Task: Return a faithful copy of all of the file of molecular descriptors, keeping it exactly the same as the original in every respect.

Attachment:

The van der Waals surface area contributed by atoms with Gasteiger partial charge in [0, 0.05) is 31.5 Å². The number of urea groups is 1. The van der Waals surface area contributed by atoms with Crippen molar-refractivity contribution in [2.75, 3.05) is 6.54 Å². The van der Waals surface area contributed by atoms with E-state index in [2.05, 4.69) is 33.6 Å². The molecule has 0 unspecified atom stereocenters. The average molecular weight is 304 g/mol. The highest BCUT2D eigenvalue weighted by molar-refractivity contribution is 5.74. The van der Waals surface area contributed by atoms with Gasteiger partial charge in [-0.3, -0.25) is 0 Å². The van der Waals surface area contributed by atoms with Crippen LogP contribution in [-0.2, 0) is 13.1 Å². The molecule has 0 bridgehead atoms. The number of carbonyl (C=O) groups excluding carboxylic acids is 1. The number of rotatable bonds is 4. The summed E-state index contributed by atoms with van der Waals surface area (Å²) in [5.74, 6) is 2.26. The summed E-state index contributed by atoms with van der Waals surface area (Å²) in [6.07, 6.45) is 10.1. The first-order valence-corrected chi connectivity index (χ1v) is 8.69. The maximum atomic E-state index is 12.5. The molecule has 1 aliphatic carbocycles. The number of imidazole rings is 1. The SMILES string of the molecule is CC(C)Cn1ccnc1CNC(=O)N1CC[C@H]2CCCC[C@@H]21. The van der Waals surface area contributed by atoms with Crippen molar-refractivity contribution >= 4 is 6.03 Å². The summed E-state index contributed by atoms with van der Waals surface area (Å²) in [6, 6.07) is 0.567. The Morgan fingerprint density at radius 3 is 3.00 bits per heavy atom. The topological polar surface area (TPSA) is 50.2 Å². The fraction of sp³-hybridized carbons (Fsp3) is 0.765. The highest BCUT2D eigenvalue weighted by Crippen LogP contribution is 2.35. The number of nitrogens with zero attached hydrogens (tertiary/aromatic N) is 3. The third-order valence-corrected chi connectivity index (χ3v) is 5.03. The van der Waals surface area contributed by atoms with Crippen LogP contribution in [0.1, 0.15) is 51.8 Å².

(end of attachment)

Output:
The van der Waals surface area contributed by atoms with Gasteiger partial charge in [0, 0.05) is 31.5 Å². The number of urea groups is 1. The van der Waals surface area contributed by atoms with Crippen molar-refractivity contribution in [2.75, 3.05) is 6.54 Å². The van der Waals surface area contributed by atoms with E-state index in [2.05, 4.69) is 33.6 Å². The molecule has 0 unspecified atom stereocenters. The average molecular weight is 304 g/mol. The highest BCUT2D eigenvalue weighted by molar-refractivity contribution is 5.74. The van der Waals surface area contributed by atoms with Gasteiger partial charge in [-0.3, -0.25) is 0 Å². The van der Waals surface area contributed by atoms with Crippen LogP contribution in [-0.2, 0) is 13.1 Å². The molecule has 0 bridgehead atoms. The number of carbonyl (C=O) groups excluding carboxylic acids is 1. The number of rotatable bonds is 4. The summed E-state index contributed by atoms with van der Waals surface area (Å²) in [5.74, 6) is 2.26. The summed E-state index contributed by atoms with van der Waals surface area (Å²) in [6.07, 6.45) is 10.1. The first-order valence-corrected chi connectivity index (χ1v) is 8.69. The maximum atomic E-state index is 12.5. The molecule has 1 aliphatic carbocycles. The number of imidazole rings is 1. The SMILES string of the molecule is CC(C)Cn1ccnc1CNC(=O)N1CC[C@H]2CCCC[C@@H]21. The van der Waals surface area contributed by atoms with Crippen molar-refractivity contribution >= 4 is 6.03 Å². The summed E-state index contributed by atoms with van der Waals surface area (Å²) in [6, 6.07) is 0.567. The Morgan fingerprint density at radius 3 is 3.00 bits per heavy atom. The topological polar surface area (TPSA) is 50.2 Å². The fraction of sp³-hybridized carbons (Fsp3) is 0.765. The highest BCUT2D eigenvalue weighted by Crippen LogP contribution is 2.35. The number of nitrogens with zero attached hydrogens (tertiary/aromatic N) is 3. The third-order valence-corrected chi connectivity index (χ3v) is 5.03. The van der Waals surface area contributed by atoms with Crippen LogP contribution in [0.1, 0.15) is 51.8 Å².